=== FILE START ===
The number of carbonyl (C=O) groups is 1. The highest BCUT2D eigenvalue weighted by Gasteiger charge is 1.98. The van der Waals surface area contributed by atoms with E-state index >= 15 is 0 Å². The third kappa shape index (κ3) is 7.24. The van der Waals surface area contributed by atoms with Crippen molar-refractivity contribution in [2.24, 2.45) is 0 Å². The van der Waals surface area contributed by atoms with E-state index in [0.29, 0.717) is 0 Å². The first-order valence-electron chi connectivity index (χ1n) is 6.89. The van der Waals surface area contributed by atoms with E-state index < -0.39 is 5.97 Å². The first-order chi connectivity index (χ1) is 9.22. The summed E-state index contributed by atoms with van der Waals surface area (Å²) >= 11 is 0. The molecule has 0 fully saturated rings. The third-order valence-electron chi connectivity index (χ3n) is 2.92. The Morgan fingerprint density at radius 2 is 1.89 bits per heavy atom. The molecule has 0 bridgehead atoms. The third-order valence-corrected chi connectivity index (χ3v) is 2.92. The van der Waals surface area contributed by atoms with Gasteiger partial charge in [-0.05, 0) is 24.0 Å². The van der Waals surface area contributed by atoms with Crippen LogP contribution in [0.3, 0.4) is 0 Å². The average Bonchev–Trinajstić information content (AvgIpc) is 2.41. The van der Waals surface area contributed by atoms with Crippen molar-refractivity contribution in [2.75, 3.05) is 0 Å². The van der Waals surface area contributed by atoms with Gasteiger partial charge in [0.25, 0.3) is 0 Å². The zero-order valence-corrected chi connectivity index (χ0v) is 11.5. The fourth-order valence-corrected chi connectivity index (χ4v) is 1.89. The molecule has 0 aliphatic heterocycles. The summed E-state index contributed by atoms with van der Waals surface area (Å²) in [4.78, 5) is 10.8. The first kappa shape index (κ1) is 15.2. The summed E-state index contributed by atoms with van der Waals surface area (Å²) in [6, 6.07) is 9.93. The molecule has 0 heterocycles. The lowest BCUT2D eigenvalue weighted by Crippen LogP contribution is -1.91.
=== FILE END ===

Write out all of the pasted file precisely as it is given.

The number of carbonyl (C=O) groups is 1. The highest BCUT2D eigenvalue weighted by Gasteiger charge is 1.98. The van der Waals surface area contributed by atoms with E-state index >= 15 is 0 Å². The third kappa shape index (κ3) is 7.24. The van der Waals surface area contributed by atoms with Crippen molar-refractivity contribution in [2.24, 2.45) is 0 Å². The van der Waals surface area contributed by atoms with E-state index in [0.29, 0.717) is 0 Å². The first-order valence-electron chi connectivity index (χ1n) is 6.89. The van der Waals surface area contributed by atoms with E-state index < -0.39 is 5.97 Å². The first-order chi connectivity index (χ1) is 9.22. The summed E-state index contributed by atoms with van der Waals surface area (Å²) >= 11 is 0. The molecule has 0 fully saturated rings. The third-order valence-electron chi connectivity index (χ3n) is 2.92. The Morgan fingerprint density at radius 2 is 1.89 bits per heavy atom. The molecule has 0 bridgehead atoms. The third-order valence-corrected chi connectivity index (χ3v) is 2.92. The van der Waals surface area contributed by atoms with Gasteiger partial charge in [-0.05, 0) is 24.0 Å². The van der Waals surface area contributed by atoms with Crippen LogP contribution in [0.3, 0.4) is 0 Å². The average Bonchev–Trinajstić information content (AvgIpc) is 2.41. The van der Waals surface area contributed by atoms with Crippen molar-refractivity contribution in [2.75, 3.05) is 0 Å². The van der Waals surface area contributed by atoms with Gasteiger partial charge in [0.25, 0.3) is 0 Å². The zero-order valence-corrected chi connectivity index (χ0v) is 11.5. The fourth-order valence-corrected chi connectivity index (χ4v) is 1.89. The molecule has 0 aliphatic heterocycles. The summed E-state index contributed by atoms with van der Waals surface area (Å²) in [4.78, 5) is 10.8. The first kappa shape index (κ1) is 15.2. The summed E-state index contributed by atoms with van der Waals surface area (Å²) in [6, 6.07) is 9.93. The molecule has 0 heterocycles. The lowest BCUT2D eigenvalue weighted by Crippen LogP contribution is -1.91.